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RSNA: Rote Learning Improves Older Adults' Cognition

Researchers find that memorization exercises boost seniors' memory and brain function

MONDAY, Nov. 27 (HealthDay News) -- In older adults, simple rote-learning exercises may significantly improve memory and verbal recall, according to research presented this week at the annual meeting of the Radiological Society of North America in Chicago.

Richard Roche, Ph.D., of the National University of Ireland in Maynooth, and colleagues studied 24 healthy older adults aged 55 to 70 who were required to memorize one 500-word newspaper article or poem per week for six weeks followed by six weeks of rest. Before and after the learning period, the subjects underwent an extensive battery of learning and memory tests and magnetic resonance spectroscopy (MRS) to measure changes in N-acetylaspartate, creatine and choline.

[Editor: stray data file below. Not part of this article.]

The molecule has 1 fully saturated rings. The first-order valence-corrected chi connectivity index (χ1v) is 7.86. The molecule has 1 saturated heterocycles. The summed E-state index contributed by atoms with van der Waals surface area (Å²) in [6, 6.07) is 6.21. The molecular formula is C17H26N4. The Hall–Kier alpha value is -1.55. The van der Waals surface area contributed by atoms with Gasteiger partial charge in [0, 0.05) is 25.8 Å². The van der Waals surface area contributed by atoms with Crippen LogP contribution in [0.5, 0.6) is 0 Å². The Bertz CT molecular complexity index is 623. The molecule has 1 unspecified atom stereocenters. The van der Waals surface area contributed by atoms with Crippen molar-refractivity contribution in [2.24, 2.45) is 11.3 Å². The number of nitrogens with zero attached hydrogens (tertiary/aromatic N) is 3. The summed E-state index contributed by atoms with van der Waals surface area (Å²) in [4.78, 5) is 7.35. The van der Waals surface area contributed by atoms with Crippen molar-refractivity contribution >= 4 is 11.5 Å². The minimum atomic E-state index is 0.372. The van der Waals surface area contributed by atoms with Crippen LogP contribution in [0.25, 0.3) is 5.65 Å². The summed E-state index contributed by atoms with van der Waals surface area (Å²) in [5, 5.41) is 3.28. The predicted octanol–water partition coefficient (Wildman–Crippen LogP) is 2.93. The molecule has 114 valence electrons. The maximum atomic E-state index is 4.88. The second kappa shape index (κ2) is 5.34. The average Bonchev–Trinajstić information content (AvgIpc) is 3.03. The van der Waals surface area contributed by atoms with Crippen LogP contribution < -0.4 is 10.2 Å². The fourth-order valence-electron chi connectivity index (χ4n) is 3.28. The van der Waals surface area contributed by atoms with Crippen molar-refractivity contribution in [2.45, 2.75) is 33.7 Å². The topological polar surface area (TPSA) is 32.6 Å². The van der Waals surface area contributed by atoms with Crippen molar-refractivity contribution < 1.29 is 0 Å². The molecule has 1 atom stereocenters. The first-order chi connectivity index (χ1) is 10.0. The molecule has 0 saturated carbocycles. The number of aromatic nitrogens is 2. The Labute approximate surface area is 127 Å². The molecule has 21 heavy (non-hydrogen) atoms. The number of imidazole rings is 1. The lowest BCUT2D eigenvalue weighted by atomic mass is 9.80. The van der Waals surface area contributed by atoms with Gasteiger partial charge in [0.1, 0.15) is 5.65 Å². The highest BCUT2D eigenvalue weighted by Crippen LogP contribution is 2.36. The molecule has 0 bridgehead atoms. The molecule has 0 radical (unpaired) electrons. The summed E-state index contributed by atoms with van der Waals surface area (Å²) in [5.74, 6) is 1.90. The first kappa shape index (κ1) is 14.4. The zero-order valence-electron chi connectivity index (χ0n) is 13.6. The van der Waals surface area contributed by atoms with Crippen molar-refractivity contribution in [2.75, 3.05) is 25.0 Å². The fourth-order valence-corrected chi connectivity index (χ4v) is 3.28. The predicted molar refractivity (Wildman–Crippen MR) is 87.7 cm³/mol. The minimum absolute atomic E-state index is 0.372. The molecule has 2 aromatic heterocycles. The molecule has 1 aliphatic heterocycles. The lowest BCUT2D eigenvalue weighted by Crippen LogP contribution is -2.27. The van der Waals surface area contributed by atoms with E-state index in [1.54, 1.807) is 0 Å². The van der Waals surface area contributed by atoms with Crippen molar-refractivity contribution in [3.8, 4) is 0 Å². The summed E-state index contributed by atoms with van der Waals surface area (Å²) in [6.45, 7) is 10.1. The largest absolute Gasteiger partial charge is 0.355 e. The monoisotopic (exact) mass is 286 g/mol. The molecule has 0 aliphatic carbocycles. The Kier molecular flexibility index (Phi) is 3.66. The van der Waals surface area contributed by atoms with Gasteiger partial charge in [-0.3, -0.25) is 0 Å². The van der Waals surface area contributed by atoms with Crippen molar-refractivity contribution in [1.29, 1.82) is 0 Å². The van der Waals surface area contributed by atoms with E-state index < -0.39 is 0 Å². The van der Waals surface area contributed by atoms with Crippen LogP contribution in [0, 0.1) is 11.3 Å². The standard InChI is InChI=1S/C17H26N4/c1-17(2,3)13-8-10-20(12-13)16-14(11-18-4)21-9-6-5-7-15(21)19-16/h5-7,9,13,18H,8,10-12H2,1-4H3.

After the six-week learning period, the researchers observed no changes in brain metabolism or memory performance. But after the six-week rest period, they found that all of the subjects experienced improvements in verbal and episodic memory, which were associated with metabolic changes identified by MRS in the left pre-frontal cortex and left hippocampus.

"Unlike other studies on memory involving specific training regimens, memorizing is an everyday activity that anyone can undertake," Roche said in a statement. "The brain is like a muscle that should be exercised through the retirement years as a defense against dementia, cognitive lapses and memory failure."

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